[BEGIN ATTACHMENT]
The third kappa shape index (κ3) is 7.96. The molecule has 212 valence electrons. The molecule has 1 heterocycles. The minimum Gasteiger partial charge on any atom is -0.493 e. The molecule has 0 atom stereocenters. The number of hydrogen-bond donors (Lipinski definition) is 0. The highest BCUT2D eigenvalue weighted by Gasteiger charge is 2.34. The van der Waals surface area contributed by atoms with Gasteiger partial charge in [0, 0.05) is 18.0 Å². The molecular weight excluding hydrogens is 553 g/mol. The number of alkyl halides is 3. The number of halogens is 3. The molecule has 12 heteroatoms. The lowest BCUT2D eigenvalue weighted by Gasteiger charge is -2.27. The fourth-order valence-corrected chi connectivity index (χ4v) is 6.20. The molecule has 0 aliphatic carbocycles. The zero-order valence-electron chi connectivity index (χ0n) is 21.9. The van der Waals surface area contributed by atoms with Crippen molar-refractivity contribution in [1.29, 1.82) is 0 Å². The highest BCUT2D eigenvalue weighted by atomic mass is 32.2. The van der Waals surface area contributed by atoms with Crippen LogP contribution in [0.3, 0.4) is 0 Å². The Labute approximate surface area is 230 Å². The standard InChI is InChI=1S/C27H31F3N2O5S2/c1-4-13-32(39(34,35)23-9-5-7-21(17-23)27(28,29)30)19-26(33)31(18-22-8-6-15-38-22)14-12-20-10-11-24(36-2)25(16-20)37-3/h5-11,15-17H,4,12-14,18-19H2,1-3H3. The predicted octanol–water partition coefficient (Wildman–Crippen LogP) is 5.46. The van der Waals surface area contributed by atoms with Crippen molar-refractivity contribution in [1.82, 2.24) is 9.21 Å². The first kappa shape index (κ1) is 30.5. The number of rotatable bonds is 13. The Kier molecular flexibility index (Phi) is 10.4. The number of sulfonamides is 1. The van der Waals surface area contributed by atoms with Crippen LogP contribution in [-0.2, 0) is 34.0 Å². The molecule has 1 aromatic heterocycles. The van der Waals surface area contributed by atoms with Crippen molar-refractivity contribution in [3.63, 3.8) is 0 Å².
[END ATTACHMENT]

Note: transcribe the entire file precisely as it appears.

The third kappa shape index (κ3) is 7.96. The molecule has 212 valence electrons. The molecule has 1 heterocycles. The minimum Gasteiger partial charge on any atom is -0.493 e. The molecule has 0 atom stereocenters. The number of hydrogen-bond donors (Lipinski definition) is 0. The highest BCUT2D eigenvalue weighted by Gasteiger charge is 2.34. The van der Waals surface area contributed by atoms with Gasteiger partial charge in [0, 0.05) is 18.0 Å². The molecular weight excluding hydrogens is 553 g/mol. The number of alkyl halides is 3. The number of halogens is 3. The molecule has 12 heteroatoms. The lowest BCUT2D eigenvalue weighted by Gasteiger charge is -2.27. The fourth-order valence-corrected chi connectivity index (χ4v) is 6.20. The molecule has 0 aliphatic carbocycles. The zero-order valence-electron chi connectivity index (χ0n) is 21.9. The van der Waals surface area contributed by atoms with Crippen molar-refractivity contribution in [1.29, 1.82) is 0 Å². The highest BCUT2D eigenvalue weighted by atomic mass is 32.2. The van der Waals surface area contributed by atoms with Crippen LogP contribution in [0.3, 0.4) is 0 Å². The Labute approximate surface area is 230 Å². The standard InChI is InChI=1S/C27H31F3N2O5S2/c1-4-13-32(39(34,35)23-9-5-7-21(17-23)27(28,29)30)19-26(33)31(18-22-8-6-15-38-22)14-12-20-10-11-24(36-2)25(16-20)37-3/h5-11,15-17H,4,12-14,18-19H2,1-3H3. The predicted octanol–water partition coefficient (Wildman–Crippen LogP) is 5.46. The van der Waals surface area contributed by atoms with Crippen molar-refractivity contribution in [1.82, 2.24) is 9.21 Å². The first kappa shape index (κ1) is 30.5. The number of rotatable bonds is 13. The Kier molecular flexibility index (Phi) is 10.4. The number of sulfonamides is 1. The van der Waals surface area contributed by atoms with Crippen LogP contribution in [-0.2, 0) is 34.0 Å². The molecule has 1 aromatic heterocycles. The van der Waals surface area contributed by atoms with Crippen molar-refractivity contribution in [3.63, 3.8) is 0 Å².